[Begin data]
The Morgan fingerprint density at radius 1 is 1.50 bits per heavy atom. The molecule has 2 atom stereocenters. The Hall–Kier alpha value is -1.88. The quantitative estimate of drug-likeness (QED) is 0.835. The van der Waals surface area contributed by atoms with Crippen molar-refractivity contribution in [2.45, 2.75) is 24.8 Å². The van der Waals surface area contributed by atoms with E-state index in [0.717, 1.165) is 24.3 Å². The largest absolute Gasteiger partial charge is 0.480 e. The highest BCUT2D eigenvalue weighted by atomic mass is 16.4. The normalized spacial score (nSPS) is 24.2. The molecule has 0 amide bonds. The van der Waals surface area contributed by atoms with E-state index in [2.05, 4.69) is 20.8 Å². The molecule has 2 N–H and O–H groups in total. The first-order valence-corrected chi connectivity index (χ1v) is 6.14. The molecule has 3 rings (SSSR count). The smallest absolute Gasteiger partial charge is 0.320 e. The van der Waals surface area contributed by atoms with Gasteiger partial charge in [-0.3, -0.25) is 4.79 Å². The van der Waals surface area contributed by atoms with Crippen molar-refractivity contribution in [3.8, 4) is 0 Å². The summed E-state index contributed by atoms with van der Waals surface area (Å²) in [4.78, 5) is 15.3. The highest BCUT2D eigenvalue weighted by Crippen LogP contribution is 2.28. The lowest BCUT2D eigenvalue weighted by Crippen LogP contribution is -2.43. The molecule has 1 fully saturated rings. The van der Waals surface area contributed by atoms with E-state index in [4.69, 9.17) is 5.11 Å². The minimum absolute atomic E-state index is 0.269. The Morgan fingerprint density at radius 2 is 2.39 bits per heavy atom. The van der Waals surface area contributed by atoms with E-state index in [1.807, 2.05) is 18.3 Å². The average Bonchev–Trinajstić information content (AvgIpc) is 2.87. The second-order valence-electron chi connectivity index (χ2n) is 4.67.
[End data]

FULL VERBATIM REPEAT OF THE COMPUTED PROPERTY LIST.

The Morgan fingerprint density at radius 1 is 1.50 bits per heavy atom. The molecule has 2 atom stereocenters. The Hall–Kier alpha value is -1.88. The quantitative estimate of drug-likeness (QED) is 0.835. The van der Waals surface area contributed by atoms with Crippen molar-refractivity contribution in [2.45, 2.75) is 24.8 Å². The van der Waals surface area contributed by atoms with E-state index in [0.717, 1.165) is 24.3 Å². The largest absolute Gasteiger partial charge is 0.480 e. The highest BCUT2D eigenvalue weighted by atomic mass is 16.4. The normalized spacial score (nSPS) is 24.2. The molecule has 0 amide bonds. The van der Waals surface area contributed by atoms with E-state index in [2.05, 4.69) is 20.8 Å². The molecule has 2 N–H and O–H groups in total. The first-order valence-corrected chi connectivity index (χ1v) is 6.14. The molecule has 3 rings (SSSR count). The smallest absolute Gasteiger partial charge is 0.320 e. The van der Waals surface area contributed by atoms with Gasteiger partial charge in [-0.3, -0.25) is 4.79 Å². The van der Waals surface area contributed by atoms with Crippen molar-refractivity contribution in [3.8, 4) is 0 Å². The summed E-state index contributed by atoms with van der Waals surface area (Å²) in [4.78, 5) is 15.3. The highest BCUT2D eigenvalue weighted by Crippen LogP contribution is 2.28. The lowest BCUT2D eigenvalue weighted by Crippen LogP contribution is -2.43. The molecule has 1 fully saturated rings. The van der Waals surface area contributed by atoms with E-state index in [4.69, 9.17) is 5.11 Å². The minimum absolute atomic E-state index is 0.269. The Morgan fingerprint density at radius 2 is 2.39 bits per heavy atom. The van der Waals surface area contributed by atoms with E-state index in [1.807, 2.05) is 18.3 Å². The average Bonchev–Trinajstić information content (AvgIpc) is 2.87. The second-order valence-electron chi connectivity index (χ2n) is 4.67.